Article Keyword Videos to Watch
Click on the image to start the video.
Images - Links - Articles
At 80, She's Alive with Hope
BEVERLY O shouldn't be alive. The mother of four and former teacher-administrator was diagnosed with renal cell carcinoma -- cancer of the kidney -- in 1969, back when the word cancer was seldom discussed above a whisper and options for treatment were few.
Over the years, the cancer has continued to spread to a point where now she hardly bothers to keep the list current of where new tumors have grown or their size. But here she is, 80 years old and still living in the small, comfortable home that she and her husband settled in not long after their marriage in 1949.
What cancer has taken from her, it has taken by force. What she has retained -- her love of life, her faith, her belief in another tomorrow -- are what she says has kept her alive for the past 37 years. Above all, she has had hope.
Hope, she says -- that indefinable, incalculable, inexplicable belief that she will survive -- has held her world together when it should have shattered a hundred times over. Statistics and research don't bear her out. Dozens of studies have shown that hope and determination, while key in defining the quality of our lives and deaths, have no significant impact on the quantity of our days.
But Beverly O and statistics have never been in sync. When her children were in school – Beverley continued her hectic schedule, volunteering, working with the children's after-school activities, serving as a host to her husband's business gatherings. But in 1969, she grew worried about a growing fatigue that no amount of rest or home remedies seemed to ease.
Her diagnosed "bored housewife syndrome." Beverley hardly thought she met the definition, but she pushed herself harder, adding volunteer second-grade reading teacher to her list of activities. But it soon became apparent the diagnosis was not only insulting, it was wrong. After a trip to the emergency room, she was diagnosed with a tumor the size of a grapefruit on her kidney. Soon the tumor, along with the kidney, was removed.
Back at home in early November, she had not yet recovered from the surgery when her husband died of what they later learned was carbon monoxide poisoning from a malfunctioning furnace in the their home. She had little time to grieve for him or ponder how close they all had come to dying. She was now a widow with four children in private schools, and it was up to her to support the family. Her cancer diagnosis was pushed aside.
"I wasn't going to die," she says. "I was going to rear my four children. That's what I decided, and that's what was going to happen." Hope alone, she says, can't cure cancer, but it's difficult to go through the ordeal without it. "It's an incredible motivating force.” People hope for changes with time and circumstance.
At first, they may hope for a full recovery, and some get that. For those who don't, the hope may change to the desire that the quality of their remaining days be pain-free, or that they can accomplish a goal in the time they have left. You can listen to more on how to maintain long lasting health by downloading a free audio on www.wallacewattleshomestudy.com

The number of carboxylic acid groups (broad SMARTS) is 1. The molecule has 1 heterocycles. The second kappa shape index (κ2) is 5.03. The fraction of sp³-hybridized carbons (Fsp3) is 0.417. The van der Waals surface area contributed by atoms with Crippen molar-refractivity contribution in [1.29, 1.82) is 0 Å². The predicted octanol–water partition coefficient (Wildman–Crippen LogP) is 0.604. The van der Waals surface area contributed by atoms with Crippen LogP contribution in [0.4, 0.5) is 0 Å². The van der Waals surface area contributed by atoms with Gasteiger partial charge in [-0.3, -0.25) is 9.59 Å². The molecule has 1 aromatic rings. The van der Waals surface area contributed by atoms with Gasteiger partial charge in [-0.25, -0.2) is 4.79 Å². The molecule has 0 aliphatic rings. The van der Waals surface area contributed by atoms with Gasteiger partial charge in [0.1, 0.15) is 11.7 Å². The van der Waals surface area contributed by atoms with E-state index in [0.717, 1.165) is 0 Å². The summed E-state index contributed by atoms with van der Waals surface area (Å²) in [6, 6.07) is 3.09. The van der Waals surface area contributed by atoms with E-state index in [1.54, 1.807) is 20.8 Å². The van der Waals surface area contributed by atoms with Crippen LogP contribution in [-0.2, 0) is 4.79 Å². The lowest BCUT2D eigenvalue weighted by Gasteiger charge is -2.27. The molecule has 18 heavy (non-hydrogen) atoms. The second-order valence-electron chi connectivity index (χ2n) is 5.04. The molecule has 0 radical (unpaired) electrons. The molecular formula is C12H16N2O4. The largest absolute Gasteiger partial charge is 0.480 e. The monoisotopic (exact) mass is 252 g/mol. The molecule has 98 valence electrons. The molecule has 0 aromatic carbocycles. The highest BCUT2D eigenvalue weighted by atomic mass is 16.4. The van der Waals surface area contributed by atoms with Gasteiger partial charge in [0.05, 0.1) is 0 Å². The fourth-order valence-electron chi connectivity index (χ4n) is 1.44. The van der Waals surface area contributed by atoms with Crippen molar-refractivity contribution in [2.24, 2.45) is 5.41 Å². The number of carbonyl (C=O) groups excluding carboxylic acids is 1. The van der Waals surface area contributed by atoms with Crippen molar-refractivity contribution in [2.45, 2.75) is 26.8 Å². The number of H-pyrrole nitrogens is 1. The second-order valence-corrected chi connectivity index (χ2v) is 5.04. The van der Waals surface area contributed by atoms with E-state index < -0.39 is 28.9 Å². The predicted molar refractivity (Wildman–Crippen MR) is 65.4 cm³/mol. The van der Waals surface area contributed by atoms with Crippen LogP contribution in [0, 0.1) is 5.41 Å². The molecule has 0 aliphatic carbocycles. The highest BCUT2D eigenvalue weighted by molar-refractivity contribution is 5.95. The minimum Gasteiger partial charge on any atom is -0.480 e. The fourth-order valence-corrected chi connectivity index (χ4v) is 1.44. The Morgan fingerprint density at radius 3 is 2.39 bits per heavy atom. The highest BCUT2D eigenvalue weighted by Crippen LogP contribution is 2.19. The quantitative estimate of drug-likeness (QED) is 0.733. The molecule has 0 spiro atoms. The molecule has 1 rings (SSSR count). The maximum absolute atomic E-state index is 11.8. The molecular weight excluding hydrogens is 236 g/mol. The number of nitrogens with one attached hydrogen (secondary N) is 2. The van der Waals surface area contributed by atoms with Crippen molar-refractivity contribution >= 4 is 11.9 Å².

And lastly, they may hope for a peaceful death.
Patients and the people who love them walk a fine line between having unrealistic hope and not having enough. Those who keep hoping for a cure when there is none to be had may miss out on other aspects of their lives. If they are so focused, Stauffer says, on an impossible recovery, they don't take that trip they've always wanted to, or reconnect with their family, or reflect on their lives.
Loved ones may try to impose an unreasonable optimism on the person with cancer, refusing to let the person talk about fears or worries.
If hope and optimism were enough, disease would be a thing of the past. Having hope can improve the quality of life. Beverley who retired in 1990 after 19 years as a teacher and assistant principal of her local High School, not only has lost a kidney to cancer; the disease also took one lung and half of the other. She has tumors on her pancreas, her thyroid, her neck and jaw. Tests have shown the cancer has moved from the soft tissues and into the bone.
"I always have a plan and if it doesn't work, I ask God for a new one. It's one day at a time. That's all."
There are many ways to fight cancer, and they don’t all involve surgery or radiation. To learn alternative methods of healing yourself for long-lasting life, treat yourself to a FREE audio download by visiting www.wallacewattleshomestudy.com
About the Author: For the past 25 years, Dr Magne has been involved in the field of health and cancer research, investigating the reasons why we get sick, and whether we can get well outside of the medical field, using alternative solutions. She has counseled many clients and conducted many lectures and trainings.
I am a professisonal counselor, qualified in Psycho-Immunology, Educational Kinesiology, Huna healing techniques, a trainer of NLP and Time Line Therapy. I also qualified in Oriental Remedial Therapy, and Behavioral Modelling, the art and science of replicating excellence in any field.
Dr Magne believes that disease has no place in our life. You can join her newsletter to discover many ways and techniques to improve your health and win over terminal illnesses on www.alternative-health-ebooks.com. Dr Magne discusses spontaneous healing, the reasons we get sick, and how you too can gain vibrant health, no matter where you start. Because it is your birth right!!!